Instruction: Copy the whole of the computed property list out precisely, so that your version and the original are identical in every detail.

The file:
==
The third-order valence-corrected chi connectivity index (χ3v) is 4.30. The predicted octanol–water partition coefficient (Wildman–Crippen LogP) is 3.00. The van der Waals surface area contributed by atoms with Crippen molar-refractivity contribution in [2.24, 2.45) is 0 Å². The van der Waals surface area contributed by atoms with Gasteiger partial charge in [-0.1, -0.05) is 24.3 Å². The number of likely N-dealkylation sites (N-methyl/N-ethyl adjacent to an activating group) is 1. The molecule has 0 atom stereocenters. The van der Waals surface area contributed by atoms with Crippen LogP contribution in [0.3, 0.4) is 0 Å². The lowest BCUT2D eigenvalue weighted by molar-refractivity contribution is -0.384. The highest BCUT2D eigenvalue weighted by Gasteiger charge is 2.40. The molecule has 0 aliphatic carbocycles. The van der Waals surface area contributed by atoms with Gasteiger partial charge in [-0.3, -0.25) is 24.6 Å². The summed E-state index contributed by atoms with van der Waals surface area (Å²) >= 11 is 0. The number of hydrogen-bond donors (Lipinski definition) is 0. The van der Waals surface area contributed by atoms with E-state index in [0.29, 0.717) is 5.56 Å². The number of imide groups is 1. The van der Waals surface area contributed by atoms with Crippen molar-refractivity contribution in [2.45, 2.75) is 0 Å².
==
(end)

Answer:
The third-order valence-corrected chi connectivity index (χ3v) is 4.30. The predicted octanol–water partition coefficient (Wildman–Crippen LogP) is 3.00. The van der Waals surface area contributed by atoms with Crippen molar-refractivity contribution in [2.24, 2.45) is 0 Å². The van der Waals surface area contributed by atoms with Gasteiger partial charge in [-0.1, -0.05) is 24.3 Å². The number of likely N-dealkylation sites (N-methyl/N-ethyl adjacent to an activating group) is 1. The molecule has 0 atom stereocenters. The van der Waals surface area contributed by atoms with Crippen LogP contribution in [0.3, 0.4) is 0 Å². The lowest BCUT2D eigenvalue weighted by molar-refractivity contribution is -0.384. The highest BCUT2D eigenvalue weighted by Gasteiger charge is 2.40. The molecule has 0 aliphatic carbocycles. The van der Waals surface area contributed by atoms with Gasteiger partial charge in [-0.3, -0.25) is 24.6 Å². The summed E-state index contributed by atoms with van der Waals surface area (Å²) >= 11 is 0. The number of hydrogen-bond donors (Lipinski definition) is 0. The van der Waals surface area contributed by atoms with E-state index in [0.29, 0.717) is 5.56 Å². The number of imide groups is 1. The van der Waals surface area contributed by atoms with Crippen molar-refractivity contribution in [2.45, 2.75) is 0 Å².